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A Comprehensive Patient Blood Management Program During Cardiopulmonary Bypass in Patients Over 60 Years of Age

Authors Zhang Q, Yan W, Gao S, Diao X, Liu G, Wang J, Ji B

Received 10 October 2023

Accepted for publication 14 February 2024

Published 7 March 2024 Volume 2024:19 Pages 401—410


Checked for plagiarism Yes

Review by Single anonymous peer review

Peer reviewer comments 2

Editor who approved publication: Dr Maddalena Illario

Qiaoni Zhang,1 Weidong Yan,2 Sizhe Gao,3 Xiaolin Diao,4 Gang Liu,1 Jing Wang,1 Bingyang Ji1

1Department of Cardiopulmonary Bypass, Fuwai Hospital, Chinese Academy of Medical Science and Peking Union Medical College, National Clinical Research Center for Cardiovascular Disease, Beijing, People’s Republic of China; 2Department of Anesthesiology, Beijing Chao-Yang Hospital, Capital Medical University, Beijing, People’s Republic of China; 3Department of Pain, Beijing Jishuitan Hospital, Capital Medical University, Beijing, People’s Republic of China; 4Department of Information Center, Fuwai Hospital, Chinese Academy of Medical science and Peking Union Medical College, National Clinical Research Center for Cardiovascular Disease, Beijing, People’s Republic of China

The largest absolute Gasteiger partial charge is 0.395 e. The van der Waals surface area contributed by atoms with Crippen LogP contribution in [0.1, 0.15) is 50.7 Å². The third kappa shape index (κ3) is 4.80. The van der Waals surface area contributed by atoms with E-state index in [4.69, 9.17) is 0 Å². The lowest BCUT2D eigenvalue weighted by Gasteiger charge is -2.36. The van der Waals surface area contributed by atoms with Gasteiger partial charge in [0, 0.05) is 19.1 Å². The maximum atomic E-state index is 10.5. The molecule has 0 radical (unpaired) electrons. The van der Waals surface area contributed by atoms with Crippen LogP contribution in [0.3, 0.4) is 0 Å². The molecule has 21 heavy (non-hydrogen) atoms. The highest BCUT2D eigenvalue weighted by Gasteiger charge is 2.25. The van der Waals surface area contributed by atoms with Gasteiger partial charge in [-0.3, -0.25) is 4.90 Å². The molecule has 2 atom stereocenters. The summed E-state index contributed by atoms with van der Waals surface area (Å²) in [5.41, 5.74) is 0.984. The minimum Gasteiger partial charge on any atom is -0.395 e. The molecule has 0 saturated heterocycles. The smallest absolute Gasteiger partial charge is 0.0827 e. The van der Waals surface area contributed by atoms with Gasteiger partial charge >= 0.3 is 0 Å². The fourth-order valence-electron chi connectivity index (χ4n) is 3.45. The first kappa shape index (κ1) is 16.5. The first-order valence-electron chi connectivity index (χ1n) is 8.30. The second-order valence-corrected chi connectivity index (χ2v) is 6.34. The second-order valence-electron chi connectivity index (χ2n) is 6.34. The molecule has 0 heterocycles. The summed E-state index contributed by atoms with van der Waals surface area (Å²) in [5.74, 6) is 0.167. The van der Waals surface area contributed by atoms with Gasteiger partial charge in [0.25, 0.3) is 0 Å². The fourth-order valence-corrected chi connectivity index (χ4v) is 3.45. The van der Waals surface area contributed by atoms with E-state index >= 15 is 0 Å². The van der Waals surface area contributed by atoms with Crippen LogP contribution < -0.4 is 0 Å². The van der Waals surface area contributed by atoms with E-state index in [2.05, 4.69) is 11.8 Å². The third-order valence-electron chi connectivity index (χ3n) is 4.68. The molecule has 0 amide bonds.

Correspondence: Bingyang Ji, Department of Cardiopulmonary Bypass, Fuwai Hospital, No. 167 Beilishi Road, Xicheng District, Beijing, 100037, People’s Republic of China, Email [email protected]

Purpose: There is currently no consensus on the most appropriate blood transfusion strategy for older adults undergoing cardiovascular surgery. We aimed to investigate the potential benefits of the patient blood management (PBM) program specifically for advanced age patients, and to evaluate the relationship of age and PBM in cardiovascular surgery.